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College of Law

Florida State University


2004 Press Releases

UF alumnus creates Broad and Cassel scholarship at Florida State University College of Law

Feb 01, 2004

TALLAHASSEE—Stephen Turner views the scholarship his law firm recently created as an investment not only in the Florida State University College of Law and the students who receive it, but also in the legal profession as a whole.

“We want to help FSU law school attract the highest level of students with the long-term intent of elevating the practice of law in the state and public confidence in our legal system,” says Turner, Tallahassee managing partner in the law firm of Broad and Cassel. “If the caliber of students is better, lawyers are better, judges are better, legislators are better, professional relationships are better and analytical thinking is better.”

The Tallahassee office of the Broad and Cassel established the Broad and Cassel Scholarship with a gift of $105,000 over seven years ($15,000 per year) to attract top students to the law school and increase the school’s academic excellence. Once selected, individual recipients will remain Broad and Cassel scholars during their three years in law school, and each will receive an annual scholarship of $5,000. Recipients also will be offered the opportunity to clerk during the summer at one of the firm’s seven locations.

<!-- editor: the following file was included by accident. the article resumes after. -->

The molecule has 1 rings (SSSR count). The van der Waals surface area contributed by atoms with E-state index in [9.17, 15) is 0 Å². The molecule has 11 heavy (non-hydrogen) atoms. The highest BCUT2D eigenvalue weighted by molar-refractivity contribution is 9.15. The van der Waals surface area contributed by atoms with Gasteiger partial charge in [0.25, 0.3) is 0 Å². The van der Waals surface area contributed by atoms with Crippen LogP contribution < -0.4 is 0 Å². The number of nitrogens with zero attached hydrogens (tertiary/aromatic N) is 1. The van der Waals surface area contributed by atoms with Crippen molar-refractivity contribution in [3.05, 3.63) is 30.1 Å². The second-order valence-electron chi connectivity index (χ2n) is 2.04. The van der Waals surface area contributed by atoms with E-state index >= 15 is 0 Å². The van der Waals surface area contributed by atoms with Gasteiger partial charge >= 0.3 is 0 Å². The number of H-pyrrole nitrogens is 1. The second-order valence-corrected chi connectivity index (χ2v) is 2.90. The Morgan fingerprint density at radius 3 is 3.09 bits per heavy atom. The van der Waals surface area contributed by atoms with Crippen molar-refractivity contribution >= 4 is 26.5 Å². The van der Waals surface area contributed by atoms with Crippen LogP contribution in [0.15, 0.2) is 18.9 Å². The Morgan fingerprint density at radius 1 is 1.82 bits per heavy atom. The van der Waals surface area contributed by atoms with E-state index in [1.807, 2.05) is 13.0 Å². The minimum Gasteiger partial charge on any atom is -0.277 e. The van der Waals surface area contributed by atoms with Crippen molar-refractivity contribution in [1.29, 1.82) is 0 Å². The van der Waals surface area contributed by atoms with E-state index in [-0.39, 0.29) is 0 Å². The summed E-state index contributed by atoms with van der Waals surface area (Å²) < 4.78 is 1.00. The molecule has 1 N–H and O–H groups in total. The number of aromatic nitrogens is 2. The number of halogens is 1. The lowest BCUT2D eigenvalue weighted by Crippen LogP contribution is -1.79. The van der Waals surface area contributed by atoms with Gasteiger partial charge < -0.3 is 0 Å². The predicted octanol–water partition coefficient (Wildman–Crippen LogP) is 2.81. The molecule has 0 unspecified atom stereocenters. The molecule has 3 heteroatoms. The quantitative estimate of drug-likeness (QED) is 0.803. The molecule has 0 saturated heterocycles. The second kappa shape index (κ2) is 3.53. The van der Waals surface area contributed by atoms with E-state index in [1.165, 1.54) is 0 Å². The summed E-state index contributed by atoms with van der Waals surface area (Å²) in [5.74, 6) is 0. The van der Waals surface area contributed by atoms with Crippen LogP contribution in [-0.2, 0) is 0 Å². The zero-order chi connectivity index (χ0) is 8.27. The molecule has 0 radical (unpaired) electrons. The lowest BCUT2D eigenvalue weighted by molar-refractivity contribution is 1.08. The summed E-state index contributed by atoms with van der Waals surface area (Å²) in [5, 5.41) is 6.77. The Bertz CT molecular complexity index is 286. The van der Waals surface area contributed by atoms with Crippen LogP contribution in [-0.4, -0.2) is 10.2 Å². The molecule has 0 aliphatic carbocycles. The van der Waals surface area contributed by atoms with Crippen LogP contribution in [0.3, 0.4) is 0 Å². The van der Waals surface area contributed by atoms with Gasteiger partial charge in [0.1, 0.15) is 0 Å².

“Steve’s commitment to excellence is an important resource for us and we are extremely grateful for his firm’s generous and innovative scholarship/clerkship opportunity,” says Dean Don Weidner.

In addition to displaying outstanding academic performance, scholars are expected to have established a reputation for high moral character and professional ethics, and display those characteristics during law school, Turner says.

“We believe that top law students tend to be fine lawyers and that their performance is a good indicator of how dedicated they will be to the profession. We want to encourage future lawyers who are high-minded and thoughtful, and who display maturity, good judgment and leadership,” Turner says.

Though a graduate of the University of Florida College of Law, Turner has established strong ties with the Florida State University law school and considers it his “adopted home.” He says he is impressed with the quality of the Florida State alumni working at Broad and Cassel and students he has encountered as an adjunct professor.

February 2004